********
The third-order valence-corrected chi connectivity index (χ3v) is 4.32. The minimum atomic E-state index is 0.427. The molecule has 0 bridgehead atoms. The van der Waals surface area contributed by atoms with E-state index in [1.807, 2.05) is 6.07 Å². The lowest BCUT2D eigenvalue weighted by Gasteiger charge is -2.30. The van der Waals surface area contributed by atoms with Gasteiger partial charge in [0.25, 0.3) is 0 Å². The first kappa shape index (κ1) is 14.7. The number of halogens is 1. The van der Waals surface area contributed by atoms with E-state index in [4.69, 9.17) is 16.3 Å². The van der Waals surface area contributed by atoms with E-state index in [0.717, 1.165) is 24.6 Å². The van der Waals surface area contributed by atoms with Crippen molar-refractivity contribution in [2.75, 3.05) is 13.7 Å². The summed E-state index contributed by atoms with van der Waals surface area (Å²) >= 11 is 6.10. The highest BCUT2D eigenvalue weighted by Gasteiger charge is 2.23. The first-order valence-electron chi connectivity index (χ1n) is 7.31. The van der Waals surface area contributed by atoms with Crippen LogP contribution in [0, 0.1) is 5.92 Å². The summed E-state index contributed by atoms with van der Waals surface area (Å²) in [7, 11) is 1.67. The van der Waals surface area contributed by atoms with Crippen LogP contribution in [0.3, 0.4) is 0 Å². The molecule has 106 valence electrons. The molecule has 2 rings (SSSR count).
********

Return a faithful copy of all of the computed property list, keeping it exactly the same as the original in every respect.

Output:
The third-order valence-corrected chi connectivity index (χ3v) is 4.32. The minimum atomic E-state index is 0.427. The molecule has 0 bridgehead atoms. The van der Waals surface area contributed by atoms with E-state index in [1.807, 2.05) is 6.07 Å². The lowest BCUT2D eigenvalue weighted by Gasteiger charge is -2.30. The van der Waals surface area contributed by atoms with Gasteiger partial charge in [0.25, 0.3) is 0 Å². The first kappa shape index (κ1) is 14.7. The number of halogens is 1. The van der Waals surface area contributed by atoms with E-state index in [4.69, 9.17) is 16.3 Å². The van der Waals surface area contributed by atoms with E-state index in [0.717, 1.165) is 24.6 Å². The van der Waals surface area contributed by atoms with Crippen molar-refractivity contribution in [2.75, 3.05) is 13.7 Å². The summed E-state index contributed by atoms with van der Waals surface area (Å²) >= 11 is 6.10. The highest BCUT2D eigenvalue weighted by Gasteiger charge is 2.23. The first-order valence-electron chi connectivity index (χ1n) is 7.31. The van der Waals surface area contributed by atoms with Crippen LogP contribution in [0, 0.1) is 5.92 Å². The summed E-state index contributed by atoms with van der Waals surface area (Å²) in [7, 11) is 1.67. The van der Waals surface area contributed by atoms with Crippen LogP contribution in [0.3, 0.4) is 0 Å². The molecule has 106 valence electrons. The molecule has 2 rings (SSSR count).